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Separate from the relationships we have with family and friends, we count on the conversations of strangers for connection.

The Seclusion of Language

Separate from the relationships we have with family and friends, we count on the conversations of strangers for connection and validation throughout the course of our lives. We often aren’t aware of this need or how it is fulfilled until it goes unfulfilled.

We may go our entire lives without realizing how much we seek out the comfort of overhearing the familiar. Our passive use of this familiarity helps us create tendrils of “I’m like you, you’re like me” and helps us decide who is not like us. We use it to forge paths from not knowing to knowing each other. Our existence as social creatures depends on our ability to sense others, to judge them, and to seek them out or distance ourselves from them. We do this in large part with our ability to hear.

But what if what we’re hearing makes no sense? What if it doesn’t provide connection on any level and instead sets us apart from our fellow human beings by the forceful push of a language we don’t understand?

Suddenly we are catapulted to a time when we understood only the touch of our mother’s hand and the woo of her voice. She was our language and only she spoke to us. When others pulled us near, our infant world was subjected to nonsensical chatter and odd faces. It was confusing and we cried until we were placed back with our mothers.

On a breezy day in Trier, Germany I sit alone with a cappuccino brought by the aging waitress working this crowded outdoor cafe. I look out onto those walking by and then around the cafe. What I see with my eyes is not heard by my ears. Suddenly I want to cry. I long to hear the loving woo of my mother tongue. I feel humbled in front of these people I don’t know and who don’t know me. I feel weakened, as if knowing what others are saying is a form of energy, and I cannot partake. It isn’t that I care what they think, it’s that I have no idea what they think. I don’t know what the people behind me have ordered. I’m missing the reason for the laughter. I’m not learning tidbits about the ancient city gate that sits before us. And I fear the possibility that a good friend is but one table and one language away.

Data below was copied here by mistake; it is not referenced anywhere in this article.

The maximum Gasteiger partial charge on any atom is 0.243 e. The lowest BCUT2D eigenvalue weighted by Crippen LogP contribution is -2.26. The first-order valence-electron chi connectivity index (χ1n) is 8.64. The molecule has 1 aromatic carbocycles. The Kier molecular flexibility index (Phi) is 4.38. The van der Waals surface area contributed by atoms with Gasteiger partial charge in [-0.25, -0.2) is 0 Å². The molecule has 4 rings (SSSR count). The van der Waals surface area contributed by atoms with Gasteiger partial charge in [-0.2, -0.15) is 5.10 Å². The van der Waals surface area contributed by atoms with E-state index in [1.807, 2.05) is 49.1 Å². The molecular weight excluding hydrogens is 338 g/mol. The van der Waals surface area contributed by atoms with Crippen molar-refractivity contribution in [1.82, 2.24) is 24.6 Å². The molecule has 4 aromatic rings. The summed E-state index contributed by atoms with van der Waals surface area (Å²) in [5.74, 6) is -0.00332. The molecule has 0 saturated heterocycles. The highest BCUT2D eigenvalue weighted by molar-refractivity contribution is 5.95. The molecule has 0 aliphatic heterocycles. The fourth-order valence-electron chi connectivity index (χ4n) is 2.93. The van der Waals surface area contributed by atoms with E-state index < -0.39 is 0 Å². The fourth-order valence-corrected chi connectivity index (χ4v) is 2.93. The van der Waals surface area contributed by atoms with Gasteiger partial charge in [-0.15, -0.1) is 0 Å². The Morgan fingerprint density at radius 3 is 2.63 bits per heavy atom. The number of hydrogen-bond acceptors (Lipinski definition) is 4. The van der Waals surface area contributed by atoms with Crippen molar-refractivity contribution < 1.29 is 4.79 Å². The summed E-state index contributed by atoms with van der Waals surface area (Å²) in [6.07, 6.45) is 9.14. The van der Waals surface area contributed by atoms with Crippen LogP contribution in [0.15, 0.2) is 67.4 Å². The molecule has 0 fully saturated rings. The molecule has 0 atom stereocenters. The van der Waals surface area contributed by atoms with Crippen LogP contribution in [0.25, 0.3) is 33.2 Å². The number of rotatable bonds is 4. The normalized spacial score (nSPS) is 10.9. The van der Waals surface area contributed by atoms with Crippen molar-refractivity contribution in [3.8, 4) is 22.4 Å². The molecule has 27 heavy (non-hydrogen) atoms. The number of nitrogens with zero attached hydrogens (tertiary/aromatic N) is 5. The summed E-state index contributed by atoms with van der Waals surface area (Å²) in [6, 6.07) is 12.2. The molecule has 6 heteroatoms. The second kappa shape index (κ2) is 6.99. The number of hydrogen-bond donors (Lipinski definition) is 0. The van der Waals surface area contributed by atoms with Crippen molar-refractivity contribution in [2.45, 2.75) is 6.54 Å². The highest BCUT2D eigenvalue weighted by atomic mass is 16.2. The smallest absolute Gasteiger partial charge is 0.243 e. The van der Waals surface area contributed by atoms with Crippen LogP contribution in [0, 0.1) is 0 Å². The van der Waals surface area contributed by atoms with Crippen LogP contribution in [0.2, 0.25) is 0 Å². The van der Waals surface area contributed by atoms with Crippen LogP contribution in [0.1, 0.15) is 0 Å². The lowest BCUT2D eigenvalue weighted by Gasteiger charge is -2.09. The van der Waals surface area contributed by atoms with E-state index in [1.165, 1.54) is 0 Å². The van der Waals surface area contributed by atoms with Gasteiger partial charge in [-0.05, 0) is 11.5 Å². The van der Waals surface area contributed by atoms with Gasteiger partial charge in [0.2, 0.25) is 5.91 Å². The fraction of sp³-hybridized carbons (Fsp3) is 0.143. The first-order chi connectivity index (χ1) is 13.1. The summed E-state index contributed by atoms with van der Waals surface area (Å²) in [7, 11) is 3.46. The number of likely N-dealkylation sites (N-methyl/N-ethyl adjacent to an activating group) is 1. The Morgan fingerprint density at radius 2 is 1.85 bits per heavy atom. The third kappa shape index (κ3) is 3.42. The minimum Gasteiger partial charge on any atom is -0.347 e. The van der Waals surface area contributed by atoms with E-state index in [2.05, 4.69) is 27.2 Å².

I remember long ago, leaning against my mother and waiting for the school play to begin. A speaker preempted the production with an oration that sapped my strength with unrecognizable words: budget, fiscal, projection. I clung to my mother whose own boredom was deftly conveyed when she reached over and squeezed my hand. Her language was my oasis.

Achingly the months pass as I study one of the many languages we humans share. Every now and then I gurgle with unbridled joy to have understood someone to say “weather — nice — today”. I think it’s a nice day, too! Connection, validation, energy! I’m not alone! Perhaps there is a knowing glance and an exchange of smiles further fueling this exclusive and human embrace. Hundreds of thousands of times this simple interaction plays itself out in our lives, providing the key to a thousand doors we can choose to walk through or walk by because we have not been locked out by our inability to understand.

I look around the still crowded cafe and stand to leave, heavy with disconnection and a foreboding sense that I don’t belong. I let my fingers linger over several euro coins I’ve placed upon my bill. The aging waitress reaches down and squeezes my hand. Her language is my oasis.

About Diana Hartman

Diana is a USMC (ret.) spouse, mother of three and a Wichita, Kansas native. She is back in the United States after 10 years in Germany. She is a contributing author to Holiday Writes. She hates liver & motivational speakers. She loves science & naps.

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